Most seams were filled with Mr. Surfacer 500 or 1,000 applied with a micro brush. Prior to priming, all seams were sprayed with Mr. Surfacer 1,000 diluted to ~30% with Mr. Color Thinner. The thinner had Mr. Hobby Mr. Retarder added to 10% by volume. This was applied at ~15psi with an H-S Evolution-2024 fitted with a 0.28mm tip. Seams on curved parts (ex. fuselage seam, wing leading edges) were sanded with a Flexi-File sander (another handy tool). This was usually followed by blending and smoothing with 4,000, 6,000, or 8,000 grit Micromesh Pads or 600 and 1,000 grit Alpha Abrasives sand paper.


 

Notable Steps

Once the fuselage halves were prepped for gluing, the cockpit area and associated parts were sprayed a custom mix of AK Real Colors Bronze Green (RC264) with a few drops of AK Pure Blue (RC010), and AK White (RC013). I was going for the “Republic Dark Green” as discussed on-line and in some publications. But, in retrospect, I wish I’d gone with a mix of Yellow and Green Zinc Chromate, ah well. Once dry, cockpit details were picked out using Mission Models Yellow, White, and Red. Parts were then given a light wash of Dark Brown Tamiya Panel Liner followed by a little chipping with an AK Aluminum Pencil. The cockpit assembly was then glued into the left fuselage halve before the halves were joined with CA glue but not before I made a lot of work for myself…….


 

The Self-Inflicted Seam….

When I first test fit the resin fuselage halves there was little-to-no seams to be seen. Now, being picky, I noticed the tiniest of seams on the upper cowl that could be seen only when using magnification under bright light. Moreover, this seam disappeared completely with the slightest of pressure, meaning a well placed clamp during gluing would have done the trick. However, in a moment of monumental modeling hubris, I decided that a few moments with a quality abrasive, wielded by my overly-skilled hands, would make this tiny seam disappear…..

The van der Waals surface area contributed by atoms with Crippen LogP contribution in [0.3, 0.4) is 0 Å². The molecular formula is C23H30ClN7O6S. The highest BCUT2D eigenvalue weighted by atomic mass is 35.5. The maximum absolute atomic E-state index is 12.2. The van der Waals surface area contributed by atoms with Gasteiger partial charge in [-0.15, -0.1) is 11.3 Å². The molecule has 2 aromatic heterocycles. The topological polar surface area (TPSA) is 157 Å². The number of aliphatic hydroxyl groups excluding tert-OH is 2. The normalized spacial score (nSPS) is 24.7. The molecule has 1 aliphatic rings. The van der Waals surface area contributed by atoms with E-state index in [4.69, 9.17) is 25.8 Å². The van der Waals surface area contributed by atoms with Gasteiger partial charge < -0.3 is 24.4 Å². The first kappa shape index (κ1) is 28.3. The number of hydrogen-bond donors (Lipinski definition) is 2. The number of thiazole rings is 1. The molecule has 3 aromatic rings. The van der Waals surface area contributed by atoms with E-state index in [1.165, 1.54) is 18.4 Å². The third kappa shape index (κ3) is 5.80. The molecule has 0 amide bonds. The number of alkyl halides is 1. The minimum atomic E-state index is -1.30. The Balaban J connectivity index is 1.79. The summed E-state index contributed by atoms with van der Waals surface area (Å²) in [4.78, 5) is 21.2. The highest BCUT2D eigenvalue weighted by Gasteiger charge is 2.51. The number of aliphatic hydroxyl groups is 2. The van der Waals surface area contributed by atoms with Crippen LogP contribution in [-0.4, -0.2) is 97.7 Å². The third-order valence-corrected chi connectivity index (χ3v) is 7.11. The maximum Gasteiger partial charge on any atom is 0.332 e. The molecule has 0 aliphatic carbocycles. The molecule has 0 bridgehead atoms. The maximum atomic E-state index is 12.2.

Do you see it coming across the bridge?

With each well planned swipe of my Alpha 600 sand paper, this tiny seam seemed to widen by a fraction of a millimeter. How can this happen? Clearly, a few more swipes with more pressure will do the trick…..and the seam grew and grew… In addition, other seams that were perfectly acceptable before became increasingly wide to the point of requiring filling. Unfortunately, by the time I came to my senses, the tiniest of seams, visible only when using magnification and bright light, had grown into a seam that would require filling, sanding, blending, and cursing.
Res ipsa loquitur….

 

 

Once the fuselage halves were glued together and the self-inflicted seams were filled, sanded, and blended, the intercooler exhaust doors (provided in photo-etch) were prepped and glued in place with thick CA.

The wings from the Tamiya donor kit were assembled and offered up to the resin fuselage where a perfect fit was found. The wing gun ports, which were faired over on the P-47H, were replaced with perfectly fitting single-piece, resin plugs. As with the wings, the horizontal stabilizers from the Tamiya kit fit perfectly to the Halberd Models fuselage. With the addition of the stabilizers, the airframe was largely complete. 

 

 

Painting

 

There were two P-47H airframes produced, serials 223297 and 223298. The most noticeable differences between the two are the external air intakes aft of the cockpit and the Olive Drab propeller hub of the latter aircraft (298). Although the intakes provided by Halberd are beautifully cast, I preferred the cleaner lines and red/white propeller hub of the first prototype (297). What can I say, I’m a sucker for a cool looking propeller hub…